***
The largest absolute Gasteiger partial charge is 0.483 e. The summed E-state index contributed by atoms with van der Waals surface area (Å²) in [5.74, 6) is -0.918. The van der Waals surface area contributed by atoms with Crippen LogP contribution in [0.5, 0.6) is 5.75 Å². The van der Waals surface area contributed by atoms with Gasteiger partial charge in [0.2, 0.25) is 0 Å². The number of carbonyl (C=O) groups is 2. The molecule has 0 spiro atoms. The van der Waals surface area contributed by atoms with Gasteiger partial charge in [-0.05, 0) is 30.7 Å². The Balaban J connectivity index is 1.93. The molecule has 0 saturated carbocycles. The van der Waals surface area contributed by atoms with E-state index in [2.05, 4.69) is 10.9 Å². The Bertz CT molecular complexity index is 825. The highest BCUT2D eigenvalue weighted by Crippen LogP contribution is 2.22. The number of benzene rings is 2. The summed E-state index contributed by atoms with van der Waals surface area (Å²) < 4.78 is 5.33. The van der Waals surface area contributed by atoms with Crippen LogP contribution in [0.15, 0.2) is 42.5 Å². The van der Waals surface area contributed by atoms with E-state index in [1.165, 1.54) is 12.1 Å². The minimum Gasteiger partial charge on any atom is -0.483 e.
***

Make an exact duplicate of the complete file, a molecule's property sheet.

The largest absolute Gasteiger partial charge is 0.483 e. The summed E-state index contributed by atoms with van der Waals surface area (Å²) in [5.74, 6) is -0.918. The van der Waals surface area contributed by atoms with Crippen LogP contribution in [0.5, 0.6) is 5.75 Å². The van der Waals surface area contributed by atoms with Gasteiger partial charge in [0.2, 0.25) is 0 Å². The number of carbonyl (C=O) groups is 2. The molecule has 0 spiro atoms. The van der Waals surface area contributed by atoms with Gasteiger partial charge in [-0.05, 0) is 30.7 Å². The Balaban J connectivity index is 1.93. The molecule has 0 saturated carbocycles. The van der Waals surface area contributed by atoms with E-state index in [2.05, 4.69) is 10.9 Å². The Bertz CT molecular complexity index is 825. The highest BCUT2D eigenvalue weighted by Crippen LogP contribution is 2.22. The number of benzene rings is 2. The summed E-state index contributed by atoms with van der Waals surface area (Å²) < 4.78 is 5.33. The van der Waals surface area contributed by atoms with Crippen LogP contribution in [0.15, 0.2) is 42.5 Å². The van der Waals surface area contributed by atoms with E-state index in [1.165, 1.54) is 12.1 Å². The minimum Gasteiger partial charge on any atom is -0.483 e.